• Ergonomic assistance programs sometimes fail to account for body differences which do not permit certain postures, and treat any deviation from the ideal norm as a failure of equipment or a user error. For example, a person who physically cannot fully straighten their back or keep their arms at a strict 90 degree angle to their body, might be deemed to be out of compliance with the ergonomic policy.
  • The size and shape of mobile phones presumes the user's hands are a certain size. Users with smaller hands will find it difficult or impossible to use the phone one-handed. On average women have smaller hands than men, and people from developing countries have smaller hands than those from wealthier ones. As mobile phones -- especially top-of-the-line phones -- grow larger with every new model, the problem continues to worsen. See: Dr Zeynep Tufekci, "It's a Man's Phone"
  • Mobile devices that use a capacitive touch screen (including iPhone and T-Mobile G1) require that the user touch the device with their fingertip or electrically conductive stylus (sold separately) , rather than a fingernail, non-electric stylus, or other prosthetic. This causes difficulty for people who have long fingernails (mostly women), people whose fingers are bent with arthritis (mostly older people), and people with any other disability that makes it difficult or impossible to touch fingertip to screen. 
  • Apple's Health app (built in to iOS 8) normalizes the idea of keeping detailed weight and calorie-intake records, which may be triggering for people with eating disorders and related obsessive-compulsive behaviors.
  • Fitbit's Android app requires that the user enter their weight at the time of setup, even if the user only intends to track sleep or steps.

Sexual and gender exclusivity[]

  • A large portion of website registration forms ask for the user's gender but only provide options "female" and "male".
    • Some forms provide the third option "other", which many genderqueer people find just as marginalizing.
  • Facebook, and perhaps other social networking sites, don't allow users who are in open relationships to list themselves as "in a relationship" with more than one person.
  • Computer games with romance/sex plotlines or mechanics often have restrictions on relationships:
    • no, or fewer, options for same-gender relationships
    • not allowing consensual or publicly known relationships with more than one partner.
  • Apple's Health app (built in to iOS 8) does not provide options for tracking menstruation.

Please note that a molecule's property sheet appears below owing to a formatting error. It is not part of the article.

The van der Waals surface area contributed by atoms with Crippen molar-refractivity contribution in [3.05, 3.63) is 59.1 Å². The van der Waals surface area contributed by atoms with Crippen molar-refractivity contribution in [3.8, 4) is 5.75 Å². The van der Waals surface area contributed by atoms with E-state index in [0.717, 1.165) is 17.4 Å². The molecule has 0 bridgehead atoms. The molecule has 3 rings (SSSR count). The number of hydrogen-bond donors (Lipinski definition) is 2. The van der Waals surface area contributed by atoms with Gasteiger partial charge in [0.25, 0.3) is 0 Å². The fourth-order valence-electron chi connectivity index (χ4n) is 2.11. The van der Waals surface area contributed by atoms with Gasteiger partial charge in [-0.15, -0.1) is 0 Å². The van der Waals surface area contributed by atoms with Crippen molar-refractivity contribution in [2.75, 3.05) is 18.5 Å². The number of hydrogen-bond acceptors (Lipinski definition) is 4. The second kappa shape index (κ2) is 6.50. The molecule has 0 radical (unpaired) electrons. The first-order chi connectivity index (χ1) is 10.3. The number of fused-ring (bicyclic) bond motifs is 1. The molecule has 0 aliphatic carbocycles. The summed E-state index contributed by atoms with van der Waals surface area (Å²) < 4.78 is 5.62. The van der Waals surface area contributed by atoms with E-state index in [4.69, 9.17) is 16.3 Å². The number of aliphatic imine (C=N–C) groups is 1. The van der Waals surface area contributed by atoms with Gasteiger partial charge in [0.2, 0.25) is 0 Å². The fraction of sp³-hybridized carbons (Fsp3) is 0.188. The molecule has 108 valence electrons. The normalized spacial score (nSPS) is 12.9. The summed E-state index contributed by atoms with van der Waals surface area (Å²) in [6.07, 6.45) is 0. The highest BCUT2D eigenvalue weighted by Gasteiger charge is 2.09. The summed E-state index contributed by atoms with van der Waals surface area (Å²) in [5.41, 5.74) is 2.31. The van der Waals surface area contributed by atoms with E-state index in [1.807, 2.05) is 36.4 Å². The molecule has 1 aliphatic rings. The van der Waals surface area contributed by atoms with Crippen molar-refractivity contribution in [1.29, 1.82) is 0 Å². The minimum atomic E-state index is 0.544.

Assumptions about technology access[]

  • Increasing numbers of computer games and computer gaming systems have an authenticity check performed once a day or more with a central server, requiring that the player have an Internet connection that is reliable enough for a once-a-day phone home check. Some games sold for home systems even store crucial game data on central servers, meaning the game cannot be played at all without a reliable high-bandwidth connection.
  • All "cloud" services rely to some extent, often a large one, on their users having continual broadband-quality connectivity.
  • Most wiki software (including Mediawiki underlying both Wikipedia and this wiki) relies on Internet connectivity at the moment of editing.

Marginalising language and symbols[]

  • One of the X11 , HTML , and CSS color names is "Indian Red".
  • The name of GIMP (GNU Image Manipulation Program) is a derogatory term for people with disabilities .
  • The emoji people in the Unicode Standard are not very diverse. "Emoji users have been clamoring for years for a more diverse palette for the people characters, one that goes beyond the small, vaguely stereotypical subset of man-characters like Man With Turban and Man With Gua Pi Mao." A draft proposal has been published at the Unicode Consortium to add diversity in skin tones by combining color swatches with existing emojis. This is a step toward diversity, but many groups of people are still excluded.
  • Cartoon yellow as a default skin tone is often claimed to be neutral as it does not represent a specific skin tone commonly found on real people, but it still represents lighter skin tones with similar color values.